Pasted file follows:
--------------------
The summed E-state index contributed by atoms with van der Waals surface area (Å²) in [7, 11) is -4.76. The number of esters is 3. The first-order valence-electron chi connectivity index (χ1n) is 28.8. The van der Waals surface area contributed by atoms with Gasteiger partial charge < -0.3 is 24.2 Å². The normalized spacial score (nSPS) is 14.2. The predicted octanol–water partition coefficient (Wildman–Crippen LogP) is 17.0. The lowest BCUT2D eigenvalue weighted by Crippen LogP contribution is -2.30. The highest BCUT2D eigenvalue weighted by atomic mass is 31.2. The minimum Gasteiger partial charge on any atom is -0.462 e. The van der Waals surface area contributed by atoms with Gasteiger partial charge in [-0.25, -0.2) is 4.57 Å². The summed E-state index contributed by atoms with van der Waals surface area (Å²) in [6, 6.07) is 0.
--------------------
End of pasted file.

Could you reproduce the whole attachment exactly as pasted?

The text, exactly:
The summed E-state index contributed by atoms with van der Waals surface area (Å²) in [7, 11) is -4.76. The number of esters is 3. The first-order valence-electron chi connectivity index (χ1n) is 28.8. The van der Waals surface area contributed by atoms with Gasteiger partial charge < -0.3 is 24.2 Å². The normalized spacial score (nSPS) is 14.2. The predicted octanol–water partition coefficient (Wildman–Crippen LogP) is 17.0. The lowest BCUT2D eigenvalue weighted by Crippen LogP contribution is -2.30. The highest BCUT2D eigenvalue weighted by atomic mass is 31.2. The minimum Gasteiger partial charge on any atom is -0.462 e. The van der Waals surface area contributed by atoms with Gasteiger partial charge in [-0.25, -0.2) is 4.57 Å². The summed E-state index contributed by atoms with van der Waals surface area (Å²) in [6, 6.07) is 0.